Decoupling, or ending the economic dependencies between the U.S. and China, will undoubtedly be one of the most difficult experiences for all humanity. Participants of the debate on the economic rivalry of these global players, while emphasizing their multi-layered ties in almost every sphere, noted the mutual benefits that the two countries derive from this relationship.
Once again, the city of Krynica-Zdrój, Poland, became the center of an important debate spanning politics, business and science. The three-day “Krynica Forum ’22 – Growth and Recovery” is devoted to discussions about broadly understood security, economic and social development issues, as well as geopolitical challenges. All those aspects were highlighted during the “U.S.–China Trade War” panel.
“From a practical standpoint, the decoupling of the two economic giants will not be easy given the 50 years of their real cooperation in many areas at different levels. The United States and China are like Siamese brothers – their ties are very strong, but each has a strong urge to compete. Although it would seem pragmatic to try and strengthen one’s position, from the business point of view, after such a long period of cooperation, and in such important sectors as steel production, chemicals, assembly of components or textiles, change will be very difficult to implement,” notes Krzysztof Domarecki, the founder and main shareholder of Selena Group. “Asia, and specifically China in the first place, was where the West has moved those production areas that require cheap labor, and on the other hand have a negative environmental impact. Today – especially in Europe – moving those production plants back is simply impossible due to stringent environmental protection rules and the lack of cheap labor The American labor market does not have the capacity to absorb such a large potential inflow of new factories, jobs, or even the infrastructure to support them. In Europe, the situation is even more tense – many Western companies are already working single shifts due to a lack of manpower,” Krzysztof Domarecki emphasizes.
The panel participants concurred that the last several decades have seen China grow enormously in almost every area of life. Prof. Bogdan Góralczyk (political scientist and sinologist) stressed that especially over the last 5–7 years China’s growth has been spectacular and certainly underestimated by politicians, especially American ones. “The 20th National Congress of the Chinese Communist Party speaks about “a new era” of the country. Indeed, we must recognize the fact that we are living in a new age globally. All the processes that we are now witnessing – Russia’s aggression of Ukraine, the dispute over Taiwan, media and ideological wars, and competition in cyberspace, affect, not only economically, every part of the globe.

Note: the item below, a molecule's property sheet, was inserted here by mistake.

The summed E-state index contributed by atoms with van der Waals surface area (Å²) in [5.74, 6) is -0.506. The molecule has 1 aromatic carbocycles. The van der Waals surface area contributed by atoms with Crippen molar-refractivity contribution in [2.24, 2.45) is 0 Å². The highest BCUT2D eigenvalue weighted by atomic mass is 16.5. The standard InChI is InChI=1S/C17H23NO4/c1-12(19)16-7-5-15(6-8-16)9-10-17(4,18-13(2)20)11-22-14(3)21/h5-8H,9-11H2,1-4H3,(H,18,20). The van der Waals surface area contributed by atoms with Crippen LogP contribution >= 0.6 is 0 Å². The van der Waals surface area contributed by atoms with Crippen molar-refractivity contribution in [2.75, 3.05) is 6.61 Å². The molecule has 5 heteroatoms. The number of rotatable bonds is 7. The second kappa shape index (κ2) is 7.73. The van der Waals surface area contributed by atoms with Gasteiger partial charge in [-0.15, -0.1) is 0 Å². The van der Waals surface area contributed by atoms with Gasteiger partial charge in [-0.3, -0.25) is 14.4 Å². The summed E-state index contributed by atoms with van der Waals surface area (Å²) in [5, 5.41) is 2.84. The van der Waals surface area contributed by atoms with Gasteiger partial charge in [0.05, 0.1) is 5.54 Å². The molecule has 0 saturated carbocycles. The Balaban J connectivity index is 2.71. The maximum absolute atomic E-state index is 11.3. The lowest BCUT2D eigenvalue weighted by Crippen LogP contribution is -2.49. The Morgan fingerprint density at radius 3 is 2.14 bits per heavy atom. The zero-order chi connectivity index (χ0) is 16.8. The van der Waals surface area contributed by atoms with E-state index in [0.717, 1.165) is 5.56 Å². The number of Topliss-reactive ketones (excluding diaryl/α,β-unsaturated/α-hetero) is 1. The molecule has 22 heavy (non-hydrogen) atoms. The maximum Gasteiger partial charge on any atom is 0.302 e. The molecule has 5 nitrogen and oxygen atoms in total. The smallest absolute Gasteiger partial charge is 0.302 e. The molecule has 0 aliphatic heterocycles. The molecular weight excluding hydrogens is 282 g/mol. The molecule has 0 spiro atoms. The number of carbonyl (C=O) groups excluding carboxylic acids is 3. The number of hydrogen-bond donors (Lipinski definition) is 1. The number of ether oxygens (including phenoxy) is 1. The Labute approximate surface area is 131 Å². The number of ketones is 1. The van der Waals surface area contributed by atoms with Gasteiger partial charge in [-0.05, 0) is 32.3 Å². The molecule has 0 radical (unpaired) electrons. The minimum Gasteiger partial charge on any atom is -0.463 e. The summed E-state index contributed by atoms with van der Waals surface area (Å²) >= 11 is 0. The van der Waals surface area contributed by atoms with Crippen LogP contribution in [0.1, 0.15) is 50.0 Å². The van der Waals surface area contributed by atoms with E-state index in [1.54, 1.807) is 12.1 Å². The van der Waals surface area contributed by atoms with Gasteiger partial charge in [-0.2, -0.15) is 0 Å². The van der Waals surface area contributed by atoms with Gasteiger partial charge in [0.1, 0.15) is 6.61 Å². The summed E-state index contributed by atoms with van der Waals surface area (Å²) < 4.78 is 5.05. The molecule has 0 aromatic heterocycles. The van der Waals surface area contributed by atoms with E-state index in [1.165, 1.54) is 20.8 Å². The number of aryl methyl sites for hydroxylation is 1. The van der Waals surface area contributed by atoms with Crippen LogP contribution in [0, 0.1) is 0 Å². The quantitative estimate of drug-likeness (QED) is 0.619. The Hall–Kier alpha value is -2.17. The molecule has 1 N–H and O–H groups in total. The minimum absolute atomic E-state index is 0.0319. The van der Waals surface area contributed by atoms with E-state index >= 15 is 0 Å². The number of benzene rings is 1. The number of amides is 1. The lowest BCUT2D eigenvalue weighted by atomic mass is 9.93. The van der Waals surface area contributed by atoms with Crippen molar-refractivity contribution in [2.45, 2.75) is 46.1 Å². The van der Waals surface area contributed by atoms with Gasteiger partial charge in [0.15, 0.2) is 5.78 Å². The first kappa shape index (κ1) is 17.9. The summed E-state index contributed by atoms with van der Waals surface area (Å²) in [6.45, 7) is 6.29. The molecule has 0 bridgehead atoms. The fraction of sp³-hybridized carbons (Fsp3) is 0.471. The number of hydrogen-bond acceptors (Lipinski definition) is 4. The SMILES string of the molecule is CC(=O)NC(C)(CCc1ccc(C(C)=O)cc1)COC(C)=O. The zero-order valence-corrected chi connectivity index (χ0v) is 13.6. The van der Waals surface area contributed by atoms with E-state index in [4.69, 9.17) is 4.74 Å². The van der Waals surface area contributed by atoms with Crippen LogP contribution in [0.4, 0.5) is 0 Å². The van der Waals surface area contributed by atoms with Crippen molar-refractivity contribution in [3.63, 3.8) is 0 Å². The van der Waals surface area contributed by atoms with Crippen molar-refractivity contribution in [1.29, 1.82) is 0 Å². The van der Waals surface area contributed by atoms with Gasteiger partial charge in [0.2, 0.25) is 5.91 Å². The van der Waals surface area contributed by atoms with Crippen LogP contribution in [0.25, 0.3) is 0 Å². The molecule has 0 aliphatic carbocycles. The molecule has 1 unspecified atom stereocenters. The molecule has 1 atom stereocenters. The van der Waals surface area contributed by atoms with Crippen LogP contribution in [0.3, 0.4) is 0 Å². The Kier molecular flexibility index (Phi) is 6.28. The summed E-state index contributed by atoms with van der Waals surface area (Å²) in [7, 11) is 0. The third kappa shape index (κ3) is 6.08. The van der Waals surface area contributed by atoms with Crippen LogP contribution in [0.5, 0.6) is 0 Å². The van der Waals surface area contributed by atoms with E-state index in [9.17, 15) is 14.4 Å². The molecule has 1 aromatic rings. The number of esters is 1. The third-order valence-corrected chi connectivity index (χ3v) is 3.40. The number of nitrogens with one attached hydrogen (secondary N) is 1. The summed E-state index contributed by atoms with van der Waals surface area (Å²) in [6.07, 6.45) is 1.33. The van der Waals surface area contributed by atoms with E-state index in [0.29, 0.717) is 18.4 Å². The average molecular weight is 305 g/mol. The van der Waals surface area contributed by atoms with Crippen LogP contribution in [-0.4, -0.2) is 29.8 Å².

This view was also shared by Krzysztof Domarecki: “We are observing a multi-level conflict, going from politics, to a dispute over values, through to competition in space. And it was relatively recently, perhaps some 20 years too late, that we discovered how strong a contender China is. There is basically one conclusion that we can draw here: decoupling, which is inevitable in the immediate future, is not going to harm China. From their perspective, the process will be quite limited, and the demand for raw materials and components will continue. Decoupling will in the first place hurt the U.S. stock, and consequently U.S. retirees, who rely on the value of their shareholdings and dividends. And the only thing we can predict now is absolute instability,” he added.
In addition to Krzysztof Domarecki and Prof. Bogdan Góralczyk, the panel was attended by: Katarzyna Kacperczyk (SGH Warsaw School of Economics, former Deputy Minister of Foreign Affairs) and Prof. Yu Bin (Russian Studies Center of the East China Normal University, Shanghai). The discussion was moderated by Małgorzata Bonikowska, PhD (Center for International Relations).